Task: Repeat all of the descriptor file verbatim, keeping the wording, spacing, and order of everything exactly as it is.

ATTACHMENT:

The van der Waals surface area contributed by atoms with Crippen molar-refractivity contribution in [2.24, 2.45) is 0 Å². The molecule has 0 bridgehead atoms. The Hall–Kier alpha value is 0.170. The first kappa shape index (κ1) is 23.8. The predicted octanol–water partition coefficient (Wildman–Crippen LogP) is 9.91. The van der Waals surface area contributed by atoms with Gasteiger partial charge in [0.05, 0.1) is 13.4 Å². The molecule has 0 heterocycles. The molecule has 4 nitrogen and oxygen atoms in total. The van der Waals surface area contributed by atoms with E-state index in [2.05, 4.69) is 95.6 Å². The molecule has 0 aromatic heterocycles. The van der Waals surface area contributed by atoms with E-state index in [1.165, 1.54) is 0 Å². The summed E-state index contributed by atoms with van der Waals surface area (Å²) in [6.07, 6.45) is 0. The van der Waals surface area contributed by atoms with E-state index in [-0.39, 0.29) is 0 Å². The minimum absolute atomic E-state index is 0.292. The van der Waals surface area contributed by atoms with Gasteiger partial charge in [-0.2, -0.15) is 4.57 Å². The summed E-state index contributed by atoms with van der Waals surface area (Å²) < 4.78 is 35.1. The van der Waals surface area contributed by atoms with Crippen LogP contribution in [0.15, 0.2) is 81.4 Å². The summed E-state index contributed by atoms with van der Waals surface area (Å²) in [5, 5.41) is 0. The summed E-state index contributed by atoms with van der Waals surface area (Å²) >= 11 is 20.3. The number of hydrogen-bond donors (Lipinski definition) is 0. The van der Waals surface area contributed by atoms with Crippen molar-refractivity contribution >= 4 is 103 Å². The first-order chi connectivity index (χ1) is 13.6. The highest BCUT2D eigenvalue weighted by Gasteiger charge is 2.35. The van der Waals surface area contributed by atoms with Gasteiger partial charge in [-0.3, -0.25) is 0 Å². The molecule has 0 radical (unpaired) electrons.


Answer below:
The van der Waals surface area contributed by atoms with Crippen molar-refractivity contribution in [2.24, 2.45) is 0 Å². The molecule has 0 bridgehead atoms. The Hall–Kier alpha value is 0.170. The first kappa shape index (κ1) is 23.8. The predicted octanol–water partition coefficient (Wildman–Crippen LogP) is 9.91. The van der Waals surface area contributed by atoms with Gasteiger partial charge in [0.05, 0.1) is 13.4 Å². The molecule has 0 heterocycles. The molecule has 4 nitrogen and oxygen atoms in total. The van der Waals surface area contributed by atoms with E-state index in [2.05, 4.69) is 95.6 Å². The molecule has 0 aromatic heterocycles. The van der Waals surface area contributed by atoms with E-state index in [1.165, 1.54) is 0 Å². The summed E-state index contributed by atoms with van der Waals surface area (Å²) in [6.07, 6.45) is 0. The van der Waals surface area contributed by atoms with E-state index in [-0.39, 0.29) is 0 Å². The minimum absolute atomic E-state index is 0.292. The van der Waals surface area contributed by atoms with Gasteiger partial charge in [-0.2, -0.15) is 4.57 Å². The summed E-state index contributed by atoms with van der Waals surface area (Å²) < 4.78 is 35.1. The van der Waals surface area contributed by atoms with Crippen LogP contribution in [0.15, 0.2) is 81.4 Å². The summed E-state index contributed by atoms with van der Waals surface area (Å²) in [5, 5.41) is 0. The summed E-state index contributed by atoms with van der Waals surface area (Å²) >= 11 is 20.3. The number of hydrogen-bond donors (Lipinski definition) is 0. The van der Waals surface area contributed by atoms with Crippen molar-refractivity contribution >= 4 is 103 Å². The first-order chi connectivity index (χ1) is 13.6. The highest BCUT2D eigenvalue weighted by Gasteiger charge is 2.35. The van der Waals surface area contributed by atoms with Gasteiger partial charge in [-0.3, -0.25) is 0 Å². The molecule has 0 radical (unpaired) electrons.